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It is election eve.  Simplistically explained, it is economic growth versus Presidential anathema from the Establishment and the Elites. What side will be the victor?  Perhaps the only certainty to write is the tactics that worked during the midterm will be replicated in the 2020 election.

If history is of any guise, economics will triumph as have been the case since the dawn of mankind.

Speaking of the economy, October’s jobs data was strong.  It surprised on almost every dimension.  Wages rose by 3.1%, the greatest increase since 2009.

The pivotal labor participation rate rose to 62.9% from 62.7% directly challenging the consensus view these workers have forever left the workforce for a myriad of reasons.  In my view the rising LPR and wages will create self-sustaining growth.

Because of a rising LPR, the unemployment rate remained unchanged at 3.7%, the result of an expanding workforce.

The data reinforced views of another interest rate hike in December, the intentions of such might be telegraphed at this week’s Fed meeting.

Speaking of the Fed meeting, will it begin warning the markets that sometime in 2019 the Committee will stop issuing forward guidance as was the case prior to 1994?

Commenting about Friday’s market activity, equities—led by technology because of Apple’s perceived earnings disappointment—traded lower.  The NASDAQ was off about 1.2%.  The S & P 500 and Dow declined about 0.50%.  Equity trading was also dominated by mixed trade messages.

Treasury yields rose across the spectrum because of the jobs data.  The yield on the 30-year surged to a level not seen since July 2014.  The 10-year is quickly approaching annual highs.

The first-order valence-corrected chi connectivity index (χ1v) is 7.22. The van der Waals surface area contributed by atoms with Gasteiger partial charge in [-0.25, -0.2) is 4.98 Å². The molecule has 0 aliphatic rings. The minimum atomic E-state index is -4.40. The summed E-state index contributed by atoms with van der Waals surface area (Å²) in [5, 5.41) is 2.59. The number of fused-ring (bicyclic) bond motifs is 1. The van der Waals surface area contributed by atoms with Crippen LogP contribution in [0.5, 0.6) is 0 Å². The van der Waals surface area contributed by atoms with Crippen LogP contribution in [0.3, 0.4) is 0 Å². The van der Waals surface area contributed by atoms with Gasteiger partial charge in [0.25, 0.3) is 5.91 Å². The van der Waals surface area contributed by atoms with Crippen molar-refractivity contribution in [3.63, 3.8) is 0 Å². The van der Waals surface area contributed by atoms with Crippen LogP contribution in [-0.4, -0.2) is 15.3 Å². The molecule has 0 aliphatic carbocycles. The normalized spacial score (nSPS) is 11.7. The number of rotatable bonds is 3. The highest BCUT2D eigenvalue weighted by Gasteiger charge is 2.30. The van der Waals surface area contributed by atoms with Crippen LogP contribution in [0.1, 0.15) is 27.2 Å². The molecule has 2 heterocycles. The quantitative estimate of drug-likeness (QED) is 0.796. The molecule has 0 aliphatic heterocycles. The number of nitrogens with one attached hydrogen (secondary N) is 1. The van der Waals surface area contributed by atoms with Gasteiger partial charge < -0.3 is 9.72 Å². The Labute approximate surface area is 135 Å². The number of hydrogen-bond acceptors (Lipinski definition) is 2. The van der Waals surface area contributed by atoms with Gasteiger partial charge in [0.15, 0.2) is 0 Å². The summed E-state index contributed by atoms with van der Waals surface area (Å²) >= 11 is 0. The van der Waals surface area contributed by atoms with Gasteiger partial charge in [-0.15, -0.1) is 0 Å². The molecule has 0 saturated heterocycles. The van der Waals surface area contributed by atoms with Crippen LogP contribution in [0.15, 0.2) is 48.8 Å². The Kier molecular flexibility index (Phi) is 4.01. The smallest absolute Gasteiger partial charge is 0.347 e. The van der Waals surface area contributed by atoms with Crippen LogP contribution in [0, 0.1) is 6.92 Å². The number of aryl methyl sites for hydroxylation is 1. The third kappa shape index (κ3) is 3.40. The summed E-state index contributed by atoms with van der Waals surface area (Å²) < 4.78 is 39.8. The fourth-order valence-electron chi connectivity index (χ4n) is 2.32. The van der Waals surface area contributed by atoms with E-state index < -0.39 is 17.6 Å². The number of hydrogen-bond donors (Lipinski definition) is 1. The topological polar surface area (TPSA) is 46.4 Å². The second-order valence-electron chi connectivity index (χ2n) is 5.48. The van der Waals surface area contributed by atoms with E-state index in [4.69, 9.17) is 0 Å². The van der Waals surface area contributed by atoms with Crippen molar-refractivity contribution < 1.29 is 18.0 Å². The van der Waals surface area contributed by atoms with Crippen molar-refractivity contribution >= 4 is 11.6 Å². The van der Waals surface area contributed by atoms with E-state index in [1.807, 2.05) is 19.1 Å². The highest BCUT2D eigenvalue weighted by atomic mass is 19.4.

As noted last week, this week can be pivotal in determining the direction of the markets.  There is the election, a Fed meeting and possible trade deal at the G-20 meeting.

Last night the foreign markets were mixed.  London was up 0.51%, Paris up 0.25% and Frankfurt up 0.24%.  China was down 0.41%, Japan down 1.55%  and Hang Sang down 2.08%.

The Dow should open flat ahead of the midterms and the belief that a trade deal is off the table for now.   The 10-year is unchanged at 3.21%.

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Ken Engelke

Chief Economic Strategist Managing Director

The views expressed herein are those of Kent Engelke and do not necessarily reflect those of Capitol Securities Management. Any opinions expressed are statements of judgment on this date and are subject to certain risks and uncertainties which could cause actual results to differ materially from those currently anticipated or projected. Any future dividends, interest, yields and event dates listed may be subject to change. An investor cannot invest in an index, and its returns are not indicative of the performance of any specific investment. Past performance is not indicative of future results. This material is being provided for informational purposes only. Any information should not be deemed a recommendation to buy, hold or sell any security. Certain information has been obtained from third-party sources we consider reliable, but we do not guarantee that such information is accurate or complete. This report is not a complete description of the securities, markets, or developments referred to in this material and does not include all available data necessary for making an investment decision. Prior to making an investment decision, please consult with your financial advisor about your individual situation. Investing involves risk and you may incur a profit or loss regardless of strategy selected. There is no guarantee that the statements, opinions or forecasts provided herein will prove to be correct. If you would like to unsubscribe from this e-mail distribution, please reply to this e-mail and indicate that you wish to unsubscribe in your response.